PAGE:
4. Tell me about a time when someone criticized your work and explain how you responded.

  5. How do you deliver negative feedback to members of your development team?

  6. Have you ever worked on a team project where you felt you were doing most of the work? How did you manage that?

  7. Tell me about the coding accomplishment you’re most proud of?

  8. What's the most challenging decision you've faced in your career?

  9. What’s your experience with object-oriented programming (OOP)?

  10. What’s your favorite programming language, and why?

  11. What’s your experience with GoTo, and do you prefer structured programming?

Related: How To Pass a Job Interview

10 in-depth questions

Your interviewers may also want to gain a sense of your specific aptitudes. Preparing for in-depth questions may allow you to communicate your knowledge and talk about your hard skills. Here are some in-depth questions your interviewer may ask:

  1. How would you explain the difference between design and architecture?

  2. Define the terms “stack” and “heap.” What’s a stack overflow?

  3. What's the difference between cohesion and coupling?

  4. When is refactoring useful?

  5. What do the terms “high cohesion” and “loose coupling” mean?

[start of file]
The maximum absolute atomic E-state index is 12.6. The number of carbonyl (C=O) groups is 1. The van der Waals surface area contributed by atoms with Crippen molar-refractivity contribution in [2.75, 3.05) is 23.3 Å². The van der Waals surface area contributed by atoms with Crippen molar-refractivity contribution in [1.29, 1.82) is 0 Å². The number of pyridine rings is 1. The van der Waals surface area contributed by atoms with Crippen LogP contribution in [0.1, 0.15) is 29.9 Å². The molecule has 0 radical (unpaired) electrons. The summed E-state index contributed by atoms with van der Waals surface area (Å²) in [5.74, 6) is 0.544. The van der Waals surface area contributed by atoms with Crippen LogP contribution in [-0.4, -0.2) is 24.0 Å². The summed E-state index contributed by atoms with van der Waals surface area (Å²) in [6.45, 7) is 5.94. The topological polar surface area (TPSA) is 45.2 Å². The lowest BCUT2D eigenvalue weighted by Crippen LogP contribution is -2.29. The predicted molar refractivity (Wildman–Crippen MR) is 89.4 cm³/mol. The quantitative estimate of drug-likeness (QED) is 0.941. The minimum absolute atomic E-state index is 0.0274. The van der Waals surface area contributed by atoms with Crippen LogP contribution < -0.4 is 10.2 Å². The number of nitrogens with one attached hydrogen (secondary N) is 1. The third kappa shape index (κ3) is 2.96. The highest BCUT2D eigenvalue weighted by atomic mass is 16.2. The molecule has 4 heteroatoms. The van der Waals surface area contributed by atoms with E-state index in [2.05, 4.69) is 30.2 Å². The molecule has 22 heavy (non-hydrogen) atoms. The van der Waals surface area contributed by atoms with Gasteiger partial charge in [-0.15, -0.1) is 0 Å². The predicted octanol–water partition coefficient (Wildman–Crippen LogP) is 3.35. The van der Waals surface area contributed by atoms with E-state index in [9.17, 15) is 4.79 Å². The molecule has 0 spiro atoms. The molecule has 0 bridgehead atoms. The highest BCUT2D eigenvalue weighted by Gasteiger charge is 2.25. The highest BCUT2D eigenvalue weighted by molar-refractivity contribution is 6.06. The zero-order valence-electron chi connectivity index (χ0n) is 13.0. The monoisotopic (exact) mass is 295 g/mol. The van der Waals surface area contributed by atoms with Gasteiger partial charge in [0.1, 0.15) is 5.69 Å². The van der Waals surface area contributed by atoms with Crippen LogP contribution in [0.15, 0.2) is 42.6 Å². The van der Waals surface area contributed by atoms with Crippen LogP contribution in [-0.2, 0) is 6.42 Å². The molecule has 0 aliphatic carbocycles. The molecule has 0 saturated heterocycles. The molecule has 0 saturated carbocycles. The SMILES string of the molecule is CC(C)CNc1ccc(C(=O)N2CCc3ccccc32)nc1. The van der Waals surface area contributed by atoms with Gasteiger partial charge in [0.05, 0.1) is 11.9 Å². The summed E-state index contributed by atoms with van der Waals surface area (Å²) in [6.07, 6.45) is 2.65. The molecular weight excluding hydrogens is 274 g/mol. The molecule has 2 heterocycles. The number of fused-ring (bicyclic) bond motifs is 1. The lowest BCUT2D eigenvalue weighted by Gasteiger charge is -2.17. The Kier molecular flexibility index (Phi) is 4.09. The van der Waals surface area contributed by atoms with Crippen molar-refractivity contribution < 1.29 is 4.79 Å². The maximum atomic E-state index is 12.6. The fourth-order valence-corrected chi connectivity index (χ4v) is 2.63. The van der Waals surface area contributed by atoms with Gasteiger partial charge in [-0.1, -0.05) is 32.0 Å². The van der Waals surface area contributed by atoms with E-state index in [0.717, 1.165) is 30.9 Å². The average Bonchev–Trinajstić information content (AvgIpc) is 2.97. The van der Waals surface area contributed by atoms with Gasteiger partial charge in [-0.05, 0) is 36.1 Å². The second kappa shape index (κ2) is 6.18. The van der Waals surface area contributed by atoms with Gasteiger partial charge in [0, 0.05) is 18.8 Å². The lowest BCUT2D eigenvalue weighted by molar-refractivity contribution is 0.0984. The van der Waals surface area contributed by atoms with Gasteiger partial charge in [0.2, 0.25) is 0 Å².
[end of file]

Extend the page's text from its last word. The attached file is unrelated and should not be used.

6. What are the pros and cons of holding domain logic in stored procedures?

  7. What do you think makes object-oriented design the preferred approach?

  8. What do you find lacking in your favorite development language? How do you cope with those gaps?

  9. What do classes and closures have in common?

  10. When are anonymous functions useful?

Related: Hard Skills vs. Soft Skills: What's the Difference?

6 back-end developer interview questions with sample answers

You’re likely to encounter interview questions that can highlight the breadth of your knowledge. The success of your back-end developer interview can depend on how well you present yourself and your experience. Employers appreciate honesty and often want to see how you handle situations that require research and information gathering. 

Before your interview, be sure to review the basics of back-end development. It’s also helpful to practice answering interview questions and learn about interviewing best practices. Here are some example back-end development interview questions with sample answers: